The band then turn up the volume and pace with Hotel Columbia, the notorious stop-over in London for rock’n’roll musicians, with Jesse ending with the repeated refrain of “you’ve got to love it to life”. Jesse then returns to reflective mode with Shane, sharing his thoughts on his attendance at Shane MacGowan’s 60th birthday celebrations in Dublin in 2018 alongside the likes of Bono, Nick Cave and Johnny Depp, against everyone’s expectations that maybe Shane wouldn’t even have reached this point in his life. It’s a truly emotional nod to a wheelchair bound musical hero.
When You’re Young, another one from the new album conveys a carefree sense of recklessness before Jesse urges us all to think for ourselves and stay positive with Turn Up The Mains which he tells us was inspired by Wayne Kramer and the MC5. Dead On, a blues rock-out about weird relationships written with both Lucinda and guitarist Derek Cruz, finally finds Jesse taking his microphone over the front monitors and out into the middle of the crowd.
The rousing finale of the main set kicks off with the Ramones classic, Rock’n’Roll Radio. It’s followed by Meet Me At The End Of The World, driven along by a strong bass line, a song about living life like it’s your last day on the planet. And with all that is going on in the world right now, there are sentiments within the song that perhaps we should all take heed of.
The encore started with Jesse performing The Clash’s Stay Free solo acoustic “for all the real friends out there”. Then the band returned to Fine Art with a storming Almost Grown and Wendy, a song about living with someone who is just not on the same page as you. Jesse invited Don and Hess back on stage as they performed a rollicking version of the great Dylan song You Ain’t Going Nowhere. The final song started with two verses of Black Haired Girl which then shifted sideways into a manic take on Riding On The Subway.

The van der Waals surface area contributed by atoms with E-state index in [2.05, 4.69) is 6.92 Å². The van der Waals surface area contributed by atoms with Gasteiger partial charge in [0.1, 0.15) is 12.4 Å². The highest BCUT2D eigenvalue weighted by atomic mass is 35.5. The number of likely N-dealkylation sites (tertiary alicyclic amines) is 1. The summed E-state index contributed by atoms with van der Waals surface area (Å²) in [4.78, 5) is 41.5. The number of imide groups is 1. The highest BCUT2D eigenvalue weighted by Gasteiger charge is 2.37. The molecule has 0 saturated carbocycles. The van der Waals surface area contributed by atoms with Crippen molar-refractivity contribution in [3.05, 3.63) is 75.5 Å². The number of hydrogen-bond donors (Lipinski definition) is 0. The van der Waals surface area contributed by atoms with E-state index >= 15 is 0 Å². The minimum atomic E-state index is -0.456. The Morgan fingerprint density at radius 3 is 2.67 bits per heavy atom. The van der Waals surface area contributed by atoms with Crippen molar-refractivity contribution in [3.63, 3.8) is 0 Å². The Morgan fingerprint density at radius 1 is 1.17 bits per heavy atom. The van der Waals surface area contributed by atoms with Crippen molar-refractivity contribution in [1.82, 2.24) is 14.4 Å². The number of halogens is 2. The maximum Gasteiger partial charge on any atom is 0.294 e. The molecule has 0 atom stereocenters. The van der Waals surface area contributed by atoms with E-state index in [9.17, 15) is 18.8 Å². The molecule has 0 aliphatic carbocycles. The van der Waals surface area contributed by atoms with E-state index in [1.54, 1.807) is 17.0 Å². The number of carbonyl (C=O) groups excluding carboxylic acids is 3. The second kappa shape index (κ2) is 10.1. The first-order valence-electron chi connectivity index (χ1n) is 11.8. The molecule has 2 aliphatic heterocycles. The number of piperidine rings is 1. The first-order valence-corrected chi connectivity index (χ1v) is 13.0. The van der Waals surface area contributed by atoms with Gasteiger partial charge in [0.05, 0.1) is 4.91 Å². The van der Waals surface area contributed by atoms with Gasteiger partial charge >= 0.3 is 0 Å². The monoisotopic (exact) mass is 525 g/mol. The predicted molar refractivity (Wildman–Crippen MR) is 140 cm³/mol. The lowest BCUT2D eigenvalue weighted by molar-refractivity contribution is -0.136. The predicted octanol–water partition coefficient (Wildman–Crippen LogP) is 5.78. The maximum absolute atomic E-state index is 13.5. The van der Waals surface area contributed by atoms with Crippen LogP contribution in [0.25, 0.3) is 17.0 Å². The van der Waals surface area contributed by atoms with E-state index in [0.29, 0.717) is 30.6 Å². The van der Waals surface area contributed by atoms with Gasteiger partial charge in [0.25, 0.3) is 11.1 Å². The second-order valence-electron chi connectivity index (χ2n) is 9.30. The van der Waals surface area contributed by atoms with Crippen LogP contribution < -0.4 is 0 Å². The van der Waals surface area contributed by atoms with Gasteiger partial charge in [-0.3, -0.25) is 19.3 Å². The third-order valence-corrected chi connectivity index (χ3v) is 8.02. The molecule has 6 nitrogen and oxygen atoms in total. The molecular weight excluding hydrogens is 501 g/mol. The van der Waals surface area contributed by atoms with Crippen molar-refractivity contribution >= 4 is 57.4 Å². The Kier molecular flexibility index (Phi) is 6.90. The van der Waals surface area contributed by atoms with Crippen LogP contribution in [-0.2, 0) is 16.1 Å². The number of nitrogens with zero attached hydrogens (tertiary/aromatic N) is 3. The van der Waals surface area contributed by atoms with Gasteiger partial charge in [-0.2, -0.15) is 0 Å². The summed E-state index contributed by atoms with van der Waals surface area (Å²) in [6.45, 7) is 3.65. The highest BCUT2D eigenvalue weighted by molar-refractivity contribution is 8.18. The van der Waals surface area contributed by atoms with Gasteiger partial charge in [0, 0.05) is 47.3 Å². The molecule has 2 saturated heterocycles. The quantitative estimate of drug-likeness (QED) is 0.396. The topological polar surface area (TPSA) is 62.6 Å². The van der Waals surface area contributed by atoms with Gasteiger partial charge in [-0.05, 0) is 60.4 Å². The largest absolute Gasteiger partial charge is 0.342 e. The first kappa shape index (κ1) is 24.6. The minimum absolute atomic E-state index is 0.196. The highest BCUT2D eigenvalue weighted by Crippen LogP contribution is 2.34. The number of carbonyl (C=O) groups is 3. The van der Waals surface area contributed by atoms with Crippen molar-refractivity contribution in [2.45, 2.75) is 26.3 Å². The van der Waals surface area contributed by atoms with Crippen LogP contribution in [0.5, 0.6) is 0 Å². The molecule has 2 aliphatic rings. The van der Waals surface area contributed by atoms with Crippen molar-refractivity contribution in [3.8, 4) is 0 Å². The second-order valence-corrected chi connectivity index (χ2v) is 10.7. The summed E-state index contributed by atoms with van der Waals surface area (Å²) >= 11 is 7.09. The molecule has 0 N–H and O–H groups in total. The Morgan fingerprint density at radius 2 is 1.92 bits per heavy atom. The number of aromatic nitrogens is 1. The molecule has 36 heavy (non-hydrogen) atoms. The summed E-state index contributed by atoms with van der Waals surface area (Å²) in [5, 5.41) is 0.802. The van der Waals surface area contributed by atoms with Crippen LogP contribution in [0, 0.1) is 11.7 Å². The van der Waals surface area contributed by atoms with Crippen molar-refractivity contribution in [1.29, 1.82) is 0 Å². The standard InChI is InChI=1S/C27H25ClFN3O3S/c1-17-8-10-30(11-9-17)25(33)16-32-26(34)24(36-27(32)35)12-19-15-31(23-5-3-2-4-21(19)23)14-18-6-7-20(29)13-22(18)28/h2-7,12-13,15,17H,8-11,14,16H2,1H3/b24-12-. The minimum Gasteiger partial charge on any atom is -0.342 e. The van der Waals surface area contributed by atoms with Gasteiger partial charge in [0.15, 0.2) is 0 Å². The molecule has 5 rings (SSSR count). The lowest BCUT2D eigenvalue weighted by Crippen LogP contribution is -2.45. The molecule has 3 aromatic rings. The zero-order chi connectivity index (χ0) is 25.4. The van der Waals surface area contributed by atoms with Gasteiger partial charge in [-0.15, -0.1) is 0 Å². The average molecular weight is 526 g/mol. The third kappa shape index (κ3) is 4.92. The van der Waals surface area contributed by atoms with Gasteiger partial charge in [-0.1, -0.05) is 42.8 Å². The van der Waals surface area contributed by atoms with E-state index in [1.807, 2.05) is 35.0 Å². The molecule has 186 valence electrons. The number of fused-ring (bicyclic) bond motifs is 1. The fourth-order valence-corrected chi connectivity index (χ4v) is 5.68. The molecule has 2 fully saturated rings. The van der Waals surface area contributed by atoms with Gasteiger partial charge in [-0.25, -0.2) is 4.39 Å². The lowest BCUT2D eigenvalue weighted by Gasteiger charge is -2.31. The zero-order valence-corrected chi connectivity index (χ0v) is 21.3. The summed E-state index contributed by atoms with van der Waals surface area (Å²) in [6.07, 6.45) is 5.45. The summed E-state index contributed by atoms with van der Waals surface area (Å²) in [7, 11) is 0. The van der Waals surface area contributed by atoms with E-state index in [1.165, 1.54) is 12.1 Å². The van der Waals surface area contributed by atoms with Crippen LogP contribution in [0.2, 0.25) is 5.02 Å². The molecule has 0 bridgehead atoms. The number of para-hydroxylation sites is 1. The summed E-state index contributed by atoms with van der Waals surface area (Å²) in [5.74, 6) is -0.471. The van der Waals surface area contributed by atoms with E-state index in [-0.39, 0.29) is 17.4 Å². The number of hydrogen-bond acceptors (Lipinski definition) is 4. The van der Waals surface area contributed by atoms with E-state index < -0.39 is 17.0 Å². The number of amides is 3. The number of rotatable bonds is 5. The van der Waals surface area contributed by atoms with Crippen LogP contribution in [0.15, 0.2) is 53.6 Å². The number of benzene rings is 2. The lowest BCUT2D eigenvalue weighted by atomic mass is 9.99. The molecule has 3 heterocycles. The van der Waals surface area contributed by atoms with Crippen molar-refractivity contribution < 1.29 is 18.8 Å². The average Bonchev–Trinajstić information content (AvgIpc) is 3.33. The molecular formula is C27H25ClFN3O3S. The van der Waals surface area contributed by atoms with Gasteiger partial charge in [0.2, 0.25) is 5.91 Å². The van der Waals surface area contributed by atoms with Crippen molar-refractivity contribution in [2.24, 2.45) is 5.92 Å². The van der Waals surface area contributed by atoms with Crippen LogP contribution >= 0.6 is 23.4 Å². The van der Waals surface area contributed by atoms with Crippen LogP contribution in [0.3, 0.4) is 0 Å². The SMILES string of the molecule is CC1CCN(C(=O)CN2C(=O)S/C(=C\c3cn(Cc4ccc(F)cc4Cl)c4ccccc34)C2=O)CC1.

In keeping with Jesse Malin’s consistent message of Positive Mental Attitude, tonight proved once again to be a celebration of survival in the face of adversity. With a wealth of great songs full of attitude and heart, and backed by an excellent band of musicians, we all left with an uplifted sense of positivity that will help us all rise above all the rubbish that is going on the world right now. Jesse Malin always seems to harness the very essence and spirit of rock’n’roll to reach deep into your soul and tonight was no exception. Feel it, love it and be inspired!
All words and photos by Ian Corbridge. You can find more of his writing at his author profile.